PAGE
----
One market two periods.

The grains industry has been fully focused on barley this week. This is hardly surprising considering the enormity of the impact of the Chinese import tariff. In this week’s comment, we will be giving barley a little break. Let’s look at what is happening in the wheat world.

The local market is a tale of two time periods. The weekly average price for the old crop has declined A$6 week on week. Last week the old crop price averaged A$366, this week it has declined to A$360. As Australia moves on from the recent drought, pricing is destined to remain high until new crop supplies can fill the pantry.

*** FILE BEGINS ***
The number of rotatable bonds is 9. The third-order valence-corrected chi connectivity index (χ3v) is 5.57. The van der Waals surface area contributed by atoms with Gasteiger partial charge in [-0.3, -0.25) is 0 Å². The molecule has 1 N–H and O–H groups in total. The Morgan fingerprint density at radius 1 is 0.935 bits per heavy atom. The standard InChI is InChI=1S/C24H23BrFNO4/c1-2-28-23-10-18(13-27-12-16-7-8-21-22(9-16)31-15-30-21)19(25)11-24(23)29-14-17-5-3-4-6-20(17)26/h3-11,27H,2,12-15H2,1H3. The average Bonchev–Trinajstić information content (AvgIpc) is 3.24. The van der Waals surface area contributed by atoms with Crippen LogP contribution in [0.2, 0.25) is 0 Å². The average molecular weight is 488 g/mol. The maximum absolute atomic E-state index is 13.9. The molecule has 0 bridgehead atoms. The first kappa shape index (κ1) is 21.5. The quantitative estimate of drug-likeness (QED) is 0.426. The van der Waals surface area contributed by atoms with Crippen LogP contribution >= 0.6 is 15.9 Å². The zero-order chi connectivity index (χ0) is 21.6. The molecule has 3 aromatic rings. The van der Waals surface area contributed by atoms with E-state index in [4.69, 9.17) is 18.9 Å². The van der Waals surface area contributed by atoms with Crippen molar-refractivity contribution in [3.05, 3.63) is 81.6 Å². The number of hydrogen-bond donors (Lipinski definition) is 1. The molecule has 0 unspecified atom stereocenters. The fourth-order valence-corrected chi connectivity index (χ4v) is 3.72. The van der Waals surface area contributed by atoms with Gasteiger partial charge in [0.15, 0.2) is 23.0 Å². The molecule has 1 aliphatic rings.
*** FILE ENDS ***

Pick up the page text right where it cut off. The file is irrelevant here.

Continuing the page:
The inverse between old and new has fallen A$6 to A$56. This remains high and as time ticks closer to harvest, there will be a point where the two pricing points converge. As we have discussed in many articles and podcasts, it is highly unlikely that new crop pricing levels will rise to meet old crop levels.

After falling two weeks ago, the new crop pricing level has remained solidly at A$303, albeit with very little activity.

As we move into the silly season, when grain market volatility increases, we will experience wild price swings. We have experienced a taste this week with CBOT wheat futures rallying from 509¢/bu to 527¢/bu. In local terms, December CBOT was unchanged from last week as a result of the higher AUD.

Next week?

Historically the May-July period has been one of great volatility. This is due to the northern hemisphere ‘weather market’. Any little move or concern will likely lead to large swings in pricing (both ways).